Wednesday, March 16, 2016

BBB Auberge Walnut Bread

I'll admit this beautiful loaf caused me some frustration.  Not because it was difficult to make, but because it had a streak of lemming in it.  But sometimes you just have to suck it up and realize that everyone has had a baked good take a swan dive at least once.  Oh and if you haven't, don't be smug, it will happen eventually!  Some very unladylike words made it out of my mouth when that thing did a back flip off the peel.  I guess I was loud enough in my proclamations of calamity that hubby came running down the stairs to find out if I was okay.  Yes.  No.  Damn it, now I'm going to have to make another one.  There is no way I am putting a broken loaf on my post.  Well, at least not for the main picture.  I have to include it at least because misery loves company right?  Maybe at the very end of the post.

The next one came out beautifully, though I did take a few liberties with the second batch.  I decided to add some chopped deglet noor dates to the filling, and I used muscovado sugar instead of honey because I am almost out of honey.  I also stuck with the water and powdered milk instead of scalding milk as I did for the first batch.  I did use the powdered whole goat milk at least.  Feel free to use scalded milk in place of the water and milk powder in this bread.  Oh, and I think I added a big spoonful of sourdough starter just for the heck of it, while reducing the water.

It really turned out pretty!  The whole milk made a nice subtle glaze.  This recipe makes 2 large loaves and I reduced the recipe by half to make only one.  I loved hearing about the memories in the perfume infused cookbook from which it came.  Our host kitchen this month, Elizabeth of blog from OUR kitchen, remembered that her father in law used to have an orchard of walnuts up until recently.  If you have a love of walnuts, please bake along with us!  I think you could even get away with pecans, that would be fabulous.  If you do bake it, take a picture, post about it and email your results to our host kitchen before the 29th and you will be included in the Buddy round up.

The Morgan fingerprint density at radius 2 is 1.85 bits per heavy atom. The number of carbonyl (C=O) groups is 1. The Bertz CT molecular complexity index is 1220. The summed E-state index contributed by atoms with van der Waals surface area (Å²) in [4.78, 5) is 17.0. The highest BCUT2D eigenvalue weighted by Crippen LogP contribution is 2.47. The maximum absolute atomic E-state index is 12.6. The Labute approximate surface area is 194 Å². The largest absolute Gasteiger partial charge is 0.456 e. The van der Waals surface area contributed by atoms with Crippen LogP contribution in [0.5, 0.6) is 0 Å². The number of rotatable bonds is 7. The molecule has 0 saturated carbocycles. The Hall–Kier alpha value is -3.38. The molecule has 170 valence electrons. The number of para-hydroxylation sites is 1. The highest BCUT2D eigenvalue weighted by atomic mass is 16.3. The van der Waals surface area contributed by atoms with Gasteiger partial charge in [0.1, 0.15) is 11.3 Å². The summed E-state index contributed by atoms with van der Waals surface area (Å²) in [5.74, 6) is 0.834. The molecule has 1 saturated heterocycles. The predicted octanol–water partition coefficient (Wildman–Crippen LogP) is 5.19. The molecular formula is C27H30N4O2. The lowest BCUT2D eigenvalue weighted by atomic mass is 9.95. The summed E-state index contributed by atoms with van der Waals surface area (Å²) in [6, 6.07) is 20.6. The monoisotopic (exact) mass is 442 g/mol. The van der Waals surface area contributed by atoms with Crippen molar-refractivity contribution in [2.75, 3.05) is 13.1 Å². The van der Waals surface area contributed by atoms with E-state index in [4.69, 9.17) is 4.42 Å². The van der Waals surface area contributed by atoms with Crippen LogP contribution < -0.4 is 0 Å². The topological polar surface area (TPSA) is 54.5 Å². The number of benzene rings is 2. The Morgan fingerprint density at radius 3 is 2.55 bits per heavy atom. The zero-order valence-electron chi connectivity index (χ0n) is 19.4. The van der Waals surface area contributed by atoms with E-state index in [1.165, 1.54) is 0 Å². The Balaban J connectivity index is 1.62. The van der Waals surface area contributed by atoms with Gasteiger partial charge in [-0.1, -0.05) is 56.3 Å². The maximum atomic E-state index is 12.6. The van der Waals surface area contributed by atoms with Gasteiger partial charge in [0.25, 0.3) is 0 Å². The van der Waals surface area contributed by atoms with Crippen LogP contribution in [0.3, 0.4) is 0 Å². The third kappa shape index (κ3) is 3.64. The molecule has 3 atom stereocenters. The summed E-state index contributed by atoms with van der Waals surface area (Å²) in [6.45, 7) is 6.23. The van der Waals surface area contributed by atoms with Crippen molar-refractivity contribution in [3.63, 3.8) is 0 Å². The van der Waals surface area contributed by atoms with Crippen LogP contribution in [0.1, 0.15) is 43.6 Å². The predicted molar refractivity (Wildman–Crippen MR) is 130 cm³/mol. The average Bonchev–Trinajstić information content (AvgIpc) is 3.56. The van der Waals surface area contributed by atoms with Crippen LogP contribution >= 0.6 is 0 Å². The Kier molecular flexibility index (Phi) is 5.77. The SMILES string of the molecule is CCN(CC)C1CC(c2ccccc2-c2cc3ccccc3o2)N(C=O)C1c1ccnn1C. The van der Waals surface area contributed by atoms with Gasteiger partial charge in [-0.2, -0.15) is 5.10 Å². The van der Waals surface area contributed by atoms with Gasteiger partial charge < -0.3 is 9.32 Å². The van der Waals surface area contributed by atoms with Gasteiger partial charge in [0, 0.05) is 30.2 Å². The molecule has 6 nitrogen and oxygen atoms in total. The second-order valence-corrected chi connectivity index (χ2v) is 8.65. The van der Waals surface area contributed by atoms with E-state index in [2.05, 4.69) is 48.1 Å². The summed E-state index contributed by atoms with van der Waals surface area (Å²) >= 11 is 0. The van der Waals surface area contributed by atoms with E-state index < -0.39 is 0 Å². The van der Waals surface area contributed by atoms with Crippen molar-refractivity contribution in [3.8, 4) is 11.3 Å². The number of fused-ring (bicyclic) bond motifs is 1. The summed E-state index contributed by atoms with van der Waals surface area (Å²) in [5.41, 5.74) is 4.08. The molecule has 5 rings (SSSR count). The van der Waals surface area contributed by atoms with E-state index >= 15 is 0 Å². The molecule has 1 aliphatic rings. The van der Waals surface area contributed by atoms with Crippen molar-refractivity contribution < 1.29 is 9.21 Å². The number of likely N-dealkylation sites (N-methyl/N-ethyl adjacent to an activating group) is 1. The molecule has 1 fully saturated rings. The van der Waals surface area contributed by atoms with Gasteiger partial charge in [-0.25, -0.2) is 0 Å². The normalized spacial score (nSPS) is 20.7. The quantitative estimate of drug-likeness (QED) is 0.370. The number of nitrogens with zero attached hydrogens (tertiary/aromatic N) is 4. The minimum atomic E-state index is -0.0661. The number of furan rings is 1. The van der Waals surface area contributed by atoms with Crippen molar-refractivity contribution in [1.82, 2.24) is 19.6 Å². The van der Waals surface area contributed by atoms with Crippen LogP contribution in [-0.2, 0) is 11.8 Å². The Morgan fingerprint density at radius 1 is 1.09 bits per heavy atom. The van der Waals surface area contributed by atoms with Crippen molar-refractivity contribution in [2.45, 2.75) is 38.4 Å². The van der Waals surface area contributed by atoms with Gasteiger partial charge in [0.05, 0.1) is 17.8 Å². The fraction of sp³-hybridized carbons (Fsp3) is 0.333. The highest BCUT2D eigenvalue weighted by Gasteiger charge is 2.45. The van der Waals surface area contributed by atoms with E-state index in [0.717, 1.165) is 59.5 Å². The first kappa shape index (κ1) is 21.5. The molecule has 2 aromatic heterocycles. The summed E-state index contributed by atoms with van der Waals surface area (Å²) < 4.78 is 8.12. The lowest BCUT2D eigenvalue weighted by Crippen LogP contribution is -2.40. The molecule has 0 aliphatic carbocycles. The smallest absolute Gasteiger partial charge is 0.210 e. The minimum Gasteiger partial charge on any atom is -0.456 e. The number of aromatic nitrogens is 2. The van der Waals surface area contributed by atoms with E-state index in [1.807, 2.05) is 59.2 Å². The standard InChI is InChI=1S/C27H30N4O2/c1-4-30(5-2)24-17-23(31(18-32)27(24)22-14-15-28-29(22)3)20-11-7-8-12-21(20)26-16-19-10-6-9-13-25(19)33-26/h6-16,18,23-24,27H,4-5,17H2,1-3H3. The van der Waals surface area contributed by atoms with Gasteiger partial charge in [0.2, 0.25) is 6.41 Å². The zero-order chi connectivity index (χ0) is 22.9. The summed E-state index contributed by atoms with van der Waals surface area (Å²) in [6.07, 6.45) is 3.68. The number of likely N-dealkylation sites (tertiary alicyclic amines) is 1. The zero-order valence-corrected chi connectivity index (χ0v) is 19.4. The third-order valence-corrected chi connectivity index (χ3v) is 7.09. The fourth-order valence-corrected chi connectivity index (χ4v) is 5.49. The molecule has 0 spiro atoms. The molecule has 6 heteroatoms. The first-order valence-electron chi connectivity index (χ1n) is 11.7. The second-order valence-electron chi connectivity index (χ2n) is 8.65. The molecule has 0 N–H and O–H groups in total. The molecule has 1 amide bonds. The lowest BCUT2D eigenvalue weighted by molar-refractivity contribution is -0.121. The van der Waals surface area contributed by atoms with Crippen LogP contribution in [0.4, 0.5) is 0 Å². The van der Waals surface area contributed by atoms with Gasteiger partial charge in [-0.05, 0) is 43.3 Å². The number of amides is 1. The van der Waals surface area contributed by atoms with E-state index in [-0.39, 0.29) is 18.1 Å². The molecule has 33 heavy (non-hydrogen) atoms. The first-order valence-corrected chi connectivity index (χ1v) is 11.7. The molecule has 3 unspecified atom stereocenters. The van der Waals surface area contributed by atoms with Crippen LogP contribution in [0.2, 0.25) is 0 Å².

Walnut Wholewheat Bread
based on recipes for Le Pain de Noix in Auberge of the Flowering Hearth by Roy Andries de Groot and Pane di Noci in The Italian Baker by Carol Field
makes 2 loaves

2 cups walnut halves, toasted
2/3 cup walnuts, toasted, grated or finely chopped
1¾ cups very hot water (or use same amount scalded milk and omit milk powder)
½ cup skim milk powder (I used whole goat's milk powder, second batch)
2½ Tbsp butter
2 tsp sea salt
¼ tsp powdered ginger
4 Tbsp dark honey
~5 c flour (the original recipe called for 3c white bread and 3 c whole wheat but that seemed like too much. We switched to the equivalent of 2c white and 3c whole wheat.)  (I used 33% each sprouted spelt, white spelt and all purpose flour)
¼ cup water at ~98ºF2 tsp active dry yeast
1 tbsp milk or cream for brushing during baking

Whisk together the milk powder and hot water.  Add in the butter, honey, salt and powdered ginger and whisk until the butter has melted and the honey is incorporated.  Add flours and chopped walnuts.  Rehydrate the yeast in the ¼ cup lukewarm water.  Make sure that the milk mixture has cooled to no more than body temperature and mix in the dissolved yeast.  Stir it all together with a wooden spoon to make a rough dough.

Knead by hand or with a stand mixer until the dough is smooth, elastic and no longer sticky.  (I left mine just slightly sticky.)

Cover the bowl and allow to proof in a draft-free area until the dough has doubled.

Line two cookie sheets with parchment paper.

Preheat oven to 375ºF.

Turn out the dough onto a lightly floured board and divide in two. Roll each piece into a ball. Cover and allow to rest for 20 minutes. After resting, flatten each ball into a rectangular disc and evenly divide the walnut halves on top, pressing the nuts in slightly.  Roll each piece of dough to form a log. Join the ends to make a ring and place each log seam side down on the parchment paper. Cover and allow to rise in a draft-free area until the rings have almost doubled.  (First batch I followed these directions, second batch, I made a round disk and poked a wooden spoon through the middle to make a hole, then gently widened the hole.  Then I realized I couldn't exactly roll up the walnuts like a log.  So I flattened it again, keeping the hole in the middle, sprinkled on the walnuts and chopped dates this time and folded up the outside edges into the middle and sealed.  I ended up with a prettier ring, but less evenly dispersed filling.)  One suggestion is to place the loaf in a ring mold with walnuts along the bottom.  I pressed raw walnut halves firmly into the top of my ring before it rose and that worked beautifully.  They toast in the oven.